Deliberately damaged blankets similar to the one aboard Discovery were tested overnight in a wind tunnel at NASA's Ames Research Center in California to help engineers and aerodynamicists calculate when during entry debris might rip away, what sort of trajectory it might follow and whether an impact could cause serious damage to the shuttle's rear wing elevons, rudder/speed brake or aft rocket pods.
But the wind tunnel tests, along with additional analyses, showed the blanket posed no significant threat to Discovery's return to Earth.
"We have new analysis that shows debris transport would be no issue and we came to the same conclusion with the Ames (wind) tunnel tests," Payette told the crew today. "So basically, no EVA 4 (fourth spacewalk)."
"Thanks, no EVA 4," Japanese astronaut Soichi Noguchi replied from orbit. "That's, I would say, good news."
In Crawford, Texas, President Bush today praised the crew's repair work Wednesday, saying "like a lot of Americans, I was amazed at the procedures that took place to repair the craft. It was pretty remarkable."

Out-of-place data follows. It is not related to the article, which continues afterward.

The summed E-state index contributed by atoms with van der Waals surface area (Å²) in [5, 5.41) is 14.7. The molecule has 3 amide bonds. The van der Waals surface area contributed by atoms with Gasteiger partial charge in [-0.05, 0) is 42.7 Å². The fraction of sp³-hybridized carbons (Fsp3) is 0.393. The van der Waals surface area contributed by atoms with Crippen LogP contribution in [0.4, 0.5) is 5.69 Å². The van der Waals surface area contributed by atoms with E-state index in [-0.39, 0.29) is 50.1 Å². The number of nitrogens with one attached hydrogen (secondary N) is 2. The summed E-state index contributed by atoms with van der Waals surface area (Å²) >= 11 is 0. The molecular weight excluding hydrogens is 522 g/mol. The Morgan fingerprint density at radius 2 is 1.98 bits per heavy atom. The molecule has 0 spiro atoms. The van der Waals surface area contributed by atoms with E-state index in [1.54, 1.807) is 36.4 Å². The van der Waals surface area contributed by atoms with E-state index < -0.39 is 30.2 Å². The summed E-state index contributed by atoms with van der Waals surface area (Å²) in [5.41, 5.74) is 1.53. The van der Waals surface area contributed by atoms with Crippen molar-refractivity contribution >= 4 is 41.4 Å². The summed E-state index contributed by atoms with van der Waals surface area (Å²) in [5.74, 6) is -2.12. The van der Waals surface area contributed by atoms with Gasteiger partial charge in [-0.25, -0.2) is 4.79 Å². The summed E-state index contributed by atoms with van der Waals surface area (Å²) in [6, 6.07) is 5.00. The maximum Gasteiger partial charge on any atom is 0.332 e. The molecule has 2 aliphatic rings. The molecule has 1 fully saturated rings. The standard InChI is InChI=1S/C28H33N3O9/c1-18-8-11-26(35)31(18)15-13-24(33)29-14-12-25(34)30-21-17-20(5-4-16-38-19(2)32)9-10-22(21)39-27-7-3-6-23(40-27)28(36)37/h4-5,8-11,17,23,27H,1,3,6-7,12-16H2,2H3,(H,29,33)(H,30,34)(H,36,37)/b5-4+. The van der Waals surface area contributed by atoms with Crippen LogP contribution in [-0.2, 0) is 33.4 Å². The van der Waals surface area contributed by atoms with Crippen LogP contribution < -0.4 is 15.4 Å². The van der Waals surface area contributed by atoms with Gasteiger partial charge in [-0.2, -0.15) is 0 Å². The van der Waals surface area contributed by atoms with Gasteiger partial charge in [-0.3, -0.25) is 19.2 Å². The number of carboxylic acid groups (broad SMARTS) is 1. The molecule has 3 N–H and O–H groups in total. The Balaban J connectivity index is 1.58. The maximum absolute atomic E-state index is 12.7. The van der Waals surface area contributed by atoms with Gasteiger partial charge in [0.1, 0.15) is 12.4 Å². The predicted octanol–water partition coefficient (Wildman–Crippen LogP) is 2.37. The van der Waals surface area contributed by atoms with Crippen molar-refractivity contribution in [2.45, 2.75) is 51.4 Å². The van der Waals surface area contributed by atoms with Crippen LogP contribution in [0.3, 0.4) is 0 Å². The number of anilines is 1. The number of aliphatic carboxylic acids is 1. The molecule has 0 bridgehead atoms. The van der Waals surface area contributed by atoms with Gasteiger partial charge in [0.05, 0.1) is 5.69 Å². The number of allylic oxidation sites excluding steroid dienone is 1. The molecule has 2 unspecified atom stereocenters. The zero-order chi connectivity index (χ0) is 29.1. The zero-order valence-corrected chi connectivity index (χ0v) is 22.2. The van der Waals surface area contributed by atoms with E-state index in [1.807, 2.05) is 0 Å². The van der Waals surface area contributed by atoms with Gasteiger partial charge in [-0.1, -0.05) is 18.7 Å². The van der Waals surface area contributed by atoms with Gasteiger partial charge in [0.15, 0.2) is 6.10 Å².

"I believe that the mission is important," he said. "And I know that the mission directors will make the right decision about how to proceed. Ours is a country that values the safety of our citizens, particularly those we ask to take risks in space. And there will be a lot of deliberation, a lot of thought, that goes into the decision as to whether or not those brave souls should return on that vehicle."
Earlier today, the Discovery astronauts and their colleagues aboard the international space station paid tribute today to the 21 astronauts and cosmonauts who lost their lives in spacecraft mishaps, saying the benefits of space travel outweigh the risks and that America "must not be bridled by timidity."